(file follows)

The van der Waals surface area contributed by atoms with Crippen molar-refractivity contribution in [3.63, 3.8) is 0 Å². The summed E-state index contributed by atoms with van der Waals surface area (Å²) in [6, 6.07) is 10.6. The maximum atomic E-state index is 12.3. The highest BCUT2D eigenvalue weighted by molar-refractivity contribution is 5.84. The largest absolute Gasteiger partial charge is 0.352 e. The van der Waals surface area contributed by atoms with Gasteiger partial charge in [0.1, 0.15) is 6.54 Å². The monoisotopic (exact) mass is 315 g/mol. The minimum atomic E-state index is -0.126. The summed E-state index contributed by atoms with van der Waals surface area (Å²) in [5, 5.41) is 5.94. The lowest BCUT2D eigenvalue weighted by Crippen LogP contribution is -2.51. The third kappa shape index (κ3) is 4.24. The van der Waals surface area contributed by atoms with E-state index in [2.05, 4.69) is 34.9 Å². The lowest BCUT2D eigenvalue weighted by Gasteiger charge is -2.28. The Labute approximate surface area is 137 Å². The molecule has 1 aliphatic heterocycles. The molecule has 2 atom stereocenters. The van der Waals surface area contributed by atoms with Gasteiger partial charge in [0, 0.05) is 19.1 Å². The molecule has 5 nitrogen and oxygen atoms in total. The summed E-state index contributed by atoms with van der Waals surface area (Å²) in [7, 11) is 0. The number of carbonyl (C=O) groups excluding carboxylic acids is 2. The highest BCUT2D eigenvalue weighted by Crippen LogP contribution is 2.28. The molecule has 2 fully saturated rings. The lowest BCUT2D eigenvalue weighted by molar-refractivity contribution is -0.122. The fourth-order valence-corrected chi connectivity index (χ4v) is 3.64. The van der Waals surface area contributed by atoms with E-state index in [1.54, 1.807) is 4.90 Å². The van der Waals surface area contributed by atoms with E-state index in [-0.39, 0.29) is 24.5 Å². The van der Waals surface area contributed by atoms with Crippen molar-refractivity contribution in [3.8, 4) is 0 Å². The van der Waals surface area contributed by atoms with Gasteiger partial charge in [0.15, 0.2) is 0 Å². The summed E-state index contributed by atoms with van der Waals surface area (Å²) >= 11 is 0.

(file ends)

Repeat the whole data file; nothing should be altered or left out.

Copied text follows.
The van der Waals surface area contributed by atoms with Crippen molar-refractivity contribution in [3.63, 3.8) is 0 Å². The summed E-state index contributed by atoms with van der Waals surface area (Å²) in [6, 6.07) is 10.6. The maximum atomic E-state index is 12.3. The highest BCUT2D eigenvalue weighted by molar-refractivity contribution is 5.84. The largest absolute Gasteiger partial charge is 0.352 e. The van der Waals surface area contributed by atoms with Gasteiger partial charge in [0.1, 0.15) is 6.54 Å². The monoisotopic (exact) mass is 315 g/mol. The minimum atomic E-state index is -0.126. The summed E-state index contributed by atoms with van der Waals surface area (Å²) in [5, 5.41) is 5.94. The lowest BCUT2D eigenvalue weighted by Crippen LogP contribution is -2.51. The third kappa shape index (κ3) is 4.24. The van der Waals surface area contributed by atoms with E-state index in [2.05, 4.69) is 34.9 Å². The lowest BCUT2D eigenvalue weighted by Gasteiger charge is -2.28. The Labute approximate surface area is 137 Å². The molecule has 1 aliphatic heterocycles. The molecule has 2 atom stereocenters. The van der Waals surface area contributed by atoms with Gasteiger partial charge in [0, 0.05) is 19.1 Å². The molecule has 5 nitrogen and oxygen atoms in total. The summed E-state index contributed by atoms with van der Waals surface area (Å²) in [7, 11) is 0. The number of carbonyl (C=O) groups excluding carboxylic acids is 2. The highest BCUT2D eigenvalue weighted by Crippen LogP contribution is 2.28. The molecule has 2 fully saturated rings. The lowest BCUT2D eigenvalue weighted by molar-refractivity contribution is -0.122. The fourth-order valence-corrected chi connectivity index (χ4v) is 3.64. The van der Waals surface area contributed by atoms with E-state index in [1.54, 1.807) is 4.90 Å². The van der Waals surface area contributed by atoms with E-state index in [-0.39, 0.29) is 24.5 Å². The van der Waals surface area contributed by atoms with Crippen molar-refractivity contribution in [3.8, 4) is 0 Å². The van der Waals surface area contributed by atoms with Gasteiger partial charge in [0.15, 0.2) is 0 Å². The summed E-state index contributed by atoms with van der Waals surface area (Å²) >= 11 is 0.